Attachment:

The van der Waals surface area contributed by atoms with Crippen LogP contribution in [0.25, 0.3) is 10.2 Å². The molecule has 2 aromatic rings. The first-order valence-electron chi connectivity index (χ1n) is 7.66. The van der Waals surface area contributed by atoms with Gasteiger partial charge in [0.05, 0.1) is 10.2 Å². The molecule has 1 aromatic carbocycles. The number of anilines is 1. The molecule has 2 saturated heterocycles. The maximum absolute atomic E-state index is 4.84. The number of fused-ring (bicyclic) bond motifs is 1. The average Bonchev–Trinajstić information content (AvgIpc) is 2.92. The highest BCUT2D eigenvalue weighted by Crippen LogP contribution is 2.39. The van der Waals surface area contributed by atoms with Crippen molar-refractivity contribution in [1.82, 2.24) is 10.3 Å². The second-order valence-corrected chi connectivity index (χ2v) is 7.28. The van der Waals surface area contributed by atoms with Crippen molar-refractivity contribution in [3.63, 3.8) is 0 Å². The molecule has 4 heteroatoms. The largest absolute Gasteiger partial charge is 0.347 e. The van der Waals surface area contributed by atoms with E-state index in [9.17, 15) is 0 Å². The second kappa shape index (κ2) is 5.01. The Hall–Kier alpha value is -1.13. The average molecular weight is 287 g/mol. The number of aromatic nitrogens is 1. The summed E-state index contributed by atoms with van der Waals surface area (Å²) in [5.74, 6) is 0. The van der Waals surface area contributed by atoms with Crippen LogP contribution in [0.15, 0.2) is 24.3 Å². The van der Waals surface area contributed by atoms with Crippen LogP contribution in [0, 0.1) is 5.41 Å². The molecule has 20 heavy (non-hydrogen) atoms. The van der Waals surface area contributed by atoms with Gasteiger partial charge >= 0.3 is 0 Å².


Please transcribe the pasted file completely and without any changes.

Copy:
The van der Waals surface area contributed by atoms with Crippen LogP contribution in [0.25, 0.3) is 10.2 Å². The molecule has 2 aromatic rings. The first-order valence-electron chi connectivity index (χ1n) is 7.66. The van der Waals surface area contributed by atoms with Gasteiger partial charge in [0.05, 0.1) is 10.2 Å². The molecule has 1 aromatic carbocycles. The number of anilines is 1. The molecule has 2 saturated heterocycles. The maximum absolute atomic E-state index is 4.84. The number of fused-ring (bicyclic) bond motifs is 1. The average Bonchev–Trinajstić information content (AvgIpc) is 2.92. The highest BCUT2D eigenvalue weighted by Crippen LogP contribution is 2.39. The van der Waals surface area contributed by atoms with Crippen molar-refractivity contribution in [1.82, 2.24) is 10.3 Å². The second-order valence-corrected chi connectivity index (χ2v) is 7.28. The van der Waals surface area contributed by atoms with Crippen molar-refractivity contribution in [3.63, 3.8) is 0 Å². The molecule has 4 heteroatoms. The largest absolute Gasteiger partial charge is 0.347 e. The van der Waals surface area contributed by atoms with E-state index in [9.17, 15) is 0 Å². The second kappa shape index (κ2) is 5.01. The Hall–Kier alpha value is -1.13. The average molecular weight is 287 g/mol. The number of aromatic nitrogens is 1. The summed E-state index contributed by atoms with van der Waals surface area (Å²) in [5.74, 6) is 0. The van der Waals surface area contributed by atoms with Crippen LogP contribution in [0.15, 0.2) is 24.3 Å². The van der Waals surface area contributed by atoms with Crippen LogP contribution in [0, 0.1) is 5.41 Å². The molecule has 20 heavy (non-hydrogen) atoms. The van der Waals surface area contributed by atoms with Gasteiger partial charge >= 0.3 is 0 Å².